Running a Risk Assessment of Your eCommerce Business
- Compliance, eCommerce, Project Management

Running a Risk Assessment of Your eCommerce Business

E-commerce is the trend in the modern economy. Many businesses are now specializing in online transactions, seeing a plethora of opportunities. However, like any other business, establishing an E-commerce business comes with risks. Some of these threats are serious enough to warrant strong countermeasures, while others are less significant.

Risks range from hacker attacks, data breaches, website downtime, and price competition to compliance violations. To secure your online business’s future, you must have a solid plan for evaluating and managing these challenges. Here’s what you need to know about assessing eCommerce risks.

Create a Risk Assessment Matrix

Every business needs to be risk savvy to avoid being caught on the wrong foot. You need to develop a risk management plan to lay out business goals, document your assets, define threats, assess risks, scrutinize risks, set risk tolerance levels, and find ways to counter the threats.

Risk assessment is part of the risk management process. It helps businesses to learn the magnitude of threats and shed light on them. Here, an organization checks for the more likely risks and their effect on the company and creates a rating. Risks with a high probability of occurring and severe impact are rated highly. Conversely, low risks are unlikely to happen, and the effect is minimal if they do.

A risk matrix is a visual diagram of the risk analysis. It shows the threat as a graph, ranking the risks by probability and significance. For example, the severe risks are on one end, the moderate ones in the middle, and the low ones on the other. Color codes are utilized in a risk matrix to increase visibility, help businesses track threats, and improve decision-making.

How to Evaluate Your E-commerce Risks

A key to E-commerce success is evaluating and understanding the threats you are up against and how they affect you. This process will act as a basis for your risk mitigation plan. Take your time to identify the risks most likely to impact your business, and then think of ways to react to these situations. The main categories of risks are assumptive risks and operational risks. Assumptive risks are the assumptions you make when planning your venture; they include estimates of;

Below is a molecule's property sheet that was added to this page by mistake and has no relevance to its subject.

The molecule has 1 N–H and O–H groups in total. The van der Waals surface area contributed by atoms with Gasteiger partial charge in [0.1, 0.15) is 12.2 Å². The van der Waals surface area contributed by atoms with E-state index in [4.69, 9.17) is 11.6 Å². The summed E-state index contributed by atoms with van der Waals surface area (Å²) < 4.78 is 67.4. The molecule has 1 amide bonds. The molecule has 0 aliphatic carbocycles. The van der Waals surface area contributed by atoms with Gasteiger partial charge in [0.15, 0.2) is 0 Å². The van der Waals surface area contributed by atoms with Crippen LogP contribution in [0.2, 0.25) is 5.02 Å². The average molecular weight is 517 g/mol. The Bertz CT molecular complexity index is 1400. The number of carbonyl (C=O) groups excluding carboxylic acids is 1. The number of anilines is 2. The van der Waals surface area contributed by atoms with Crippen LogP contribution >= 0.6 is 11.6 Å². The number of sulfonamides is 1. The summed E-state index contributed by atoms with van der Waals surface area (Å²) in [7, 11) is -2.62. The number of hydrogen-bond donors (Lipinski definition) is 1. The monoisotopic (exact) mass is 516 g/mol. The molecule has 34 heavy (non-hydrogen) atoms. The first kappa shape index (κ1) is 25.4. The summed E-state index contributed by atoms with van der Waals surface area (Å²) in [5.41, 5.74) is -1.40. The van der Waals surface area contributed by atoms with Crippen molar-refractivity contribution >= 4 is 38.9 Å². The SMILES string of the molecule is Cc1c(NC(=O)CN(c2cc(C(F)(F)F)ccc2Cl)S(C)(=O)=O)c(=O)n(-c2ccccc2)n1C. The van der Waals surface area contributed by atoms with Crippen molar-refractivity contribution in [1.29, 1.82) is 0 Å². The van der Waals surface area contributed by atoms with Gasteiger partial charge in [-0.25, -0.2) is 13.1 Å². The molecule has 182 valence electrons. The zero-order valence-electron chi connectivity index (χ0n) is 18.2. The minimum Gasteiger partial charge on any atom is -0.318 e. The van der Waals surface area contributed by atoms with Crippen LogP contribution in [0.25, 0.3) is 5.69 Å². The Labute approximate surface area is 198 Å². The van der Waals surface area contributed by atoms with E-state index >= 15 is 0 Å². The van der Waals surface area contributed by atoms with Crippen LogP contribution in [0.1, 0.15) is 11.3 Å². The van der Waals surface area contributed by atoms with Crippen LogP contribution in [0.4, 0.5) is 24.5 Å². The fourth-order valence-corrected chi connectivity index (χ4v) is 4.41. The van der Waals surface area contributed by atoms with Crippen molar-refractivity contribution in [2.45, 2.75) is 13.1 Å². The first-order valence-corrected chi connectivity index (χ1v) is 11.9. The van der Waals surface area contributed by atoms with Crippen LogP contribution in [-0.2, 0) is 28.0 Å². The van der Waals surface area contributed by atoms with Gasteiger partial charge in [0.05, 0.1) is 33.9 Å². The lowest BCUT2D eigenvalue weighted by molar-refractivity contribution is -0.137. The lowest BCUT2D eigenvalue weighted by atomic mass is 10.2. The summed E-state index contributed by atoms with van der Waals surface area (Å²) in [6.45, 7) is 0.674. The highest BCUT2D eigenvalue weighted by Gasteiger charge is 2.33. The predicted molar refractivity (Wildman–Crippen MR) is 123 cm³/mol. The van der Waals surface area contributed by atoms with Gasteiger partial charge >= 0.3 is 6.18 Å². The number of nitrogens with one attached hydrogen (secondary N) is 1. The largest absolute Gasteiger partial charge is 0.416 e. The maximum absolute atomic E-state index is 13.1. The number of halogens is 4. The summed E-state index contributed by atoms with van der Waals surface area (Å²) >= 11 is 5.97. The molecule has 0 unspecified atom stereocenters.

• Market demand
  • Site traffic
  • Conversion rate
  • Average sales
  • Order volume
  • Costs of marketing
  • Costs of Website maintenance

You need to test and validate your assumptions if you are new in the E-commerce sector. You can do this by performing intense industry research, observing your competitors, surveying prospective customers, and interviewing E-commerce experts. This knowledge will help you make informed predictions and avoid increasing risk exposure. When evaluating risks, you will realize that not all of them can be controlled. Some uncontrollable risks are driven by;

  • Market forces
  • Economic conditions
  • Competitor strategies
  • Industry regulations

Instead of waiting for such scenarios to play out, you must prepare a contingency plan to minimize the damage. For instance, if competitors slash their prices, you need a ready response plan to deploy quickly. Then, you can either reduce your price, market your product as superior, or give your buyers incentives.

5 Inevitable E-Commerce Risks You Should Watch Out For

  1. Online Insecurity. E-commerce businesses are in constant danger from hackers, credit card fraudsters, extortionists, phishing attackers, and other cyber criminals. You could also encounter system failures, such as a server crash and errors on the payment site.
  2. You are violating Intellectual property. Since there are many similar businesses to yours, you may unknowingly use a logo, motto, slogan, or product description related to another company. This can lead to lawsuits and penalties. Therefore, always perform a legal intellectual property audit and safeguard yours by registering it.
  3. Customer Disputes. From time to time, you should expect to encounter customer disputes. For example, some buyers will complain, return products, or ask for refunds. Some conflict points include late delivery, wrong product delivery, failure to meet expectations, and accidental double charge.
  4. Warehousing and Logistics. If your customers make large volume orders and you don’t have enough stock, you can end up losing money and having dissatisfied customers. Other challenges include misdelivery and late shipment. You should use an inventory management tool and work with an established drop shipping service to avoid such risks.
  5. Taxation. E-commerce taxes are complex and confusing since they vary across different delivery locations. Failure to understand what is required can lead businesses to expose themselves to tax risks.

Bottom Line

If you are an E-commerce company, you are bound to encounter some risks. Some require your utmost dedication to mitigate them, while others are nonconsequential. To guarantee your business’s long-term survival, use a risk assessment matrix to quickly identify what could go wrong and estimate the potential damage that could arise from the event. This way, your eCommerce business will be in a position to prioritize the most significant threats and mitigate them early.

Running a Risk Assessment of Your eCommerce Business.

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